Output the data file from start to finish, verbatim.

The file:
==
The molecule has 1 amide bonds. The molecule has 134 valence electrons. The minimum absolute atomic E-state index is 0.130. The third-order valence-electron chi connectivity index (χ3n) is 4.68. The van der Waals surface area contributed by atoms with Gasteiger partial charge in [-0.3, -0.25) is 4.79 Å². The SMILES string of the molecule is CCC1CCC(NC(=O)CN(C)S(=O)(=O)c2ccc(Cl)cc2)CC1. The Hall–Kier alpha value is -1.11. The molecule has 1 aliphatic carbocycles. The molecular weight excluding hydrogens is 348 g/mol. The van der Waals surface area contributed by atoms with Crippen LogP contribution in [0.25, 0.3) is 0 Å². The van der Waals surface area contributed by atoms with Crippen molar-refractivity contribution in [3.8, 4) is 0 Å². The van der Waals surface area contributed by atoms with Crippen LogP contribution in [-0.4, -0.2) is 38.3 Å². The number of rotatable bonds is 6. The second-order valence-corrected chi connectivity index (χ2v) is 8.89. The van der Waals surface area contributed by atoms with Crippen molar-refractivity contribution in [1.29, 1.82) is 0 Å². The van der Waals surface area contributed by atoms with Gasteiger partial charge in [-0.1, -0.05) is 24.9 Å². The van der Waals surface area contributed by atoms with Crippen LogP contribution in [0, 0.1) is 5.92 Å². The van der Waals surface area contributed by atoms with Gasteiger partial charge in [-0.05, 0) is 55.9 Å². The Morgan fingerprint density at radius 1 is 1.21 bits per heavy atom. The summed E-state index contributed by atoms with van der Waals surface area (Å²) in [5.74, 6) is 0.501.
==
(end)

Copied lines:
The molecule has 1 amide bonds. The molecule has 134 valence electrons. The minimum absolute atomic E-state index is 0.130. The third-order valence-electron chi connectivity index (χ3n) is 4.68. The van der Waals surface area contributed by atoms with Gasteiger partial charge in [-0.3, -0.25) is 4.79 Å². The SMILES string of the molecule is CCC1CCC(NC(=O)CN(C)S(=O)(=O)c2ccc(Cl)cc2)CC1. The Hall–Kier alpha value is -1.11. The molecule has 1 aliphatic carbocycles. The molecular weight excluding hydrogens is 348 g/mol. The van der Waals surface area contributed by atoms with Crippen LogP contribution in [0.25, 0.3) is 0 Å². The van der Waals surface area contributed by atoms with Crippen molar-refractivity contribution in [3.8, 4) is 0 Å². The van der Waals surface area contributed by atoms with Crippen LogP contribution in [-0.4, -0.2) is 38.3 Å². The number of rotatable bonds is 6. The second-order valence-corrected chi connectivity index (χ2v) is 8.89. The van der Waals surface area contributed by atoms with Crippen molar-refractivity contribution in [1.29, 1.82) is 0 Å². The van der Waals surface area contributed by atoms with Gasteiger partial charge in [-0.1, -0.05) is 24.9 Å². The van der Waals surface area contributed by atoms with Crippen LogP contribution in [0, 0.1) is 5.92 Å². The van der Waals surface area contributed by atoms with Gasteiger partial charge in [-0.05, 0) is 55.9 Å². The Morgan fingerprint density at radius 1 is 1.21 bits per heavy atom. The summed E-state index contributed by atoms with van der Waals surface area (Å²) in [5.74, 6) is 0.501.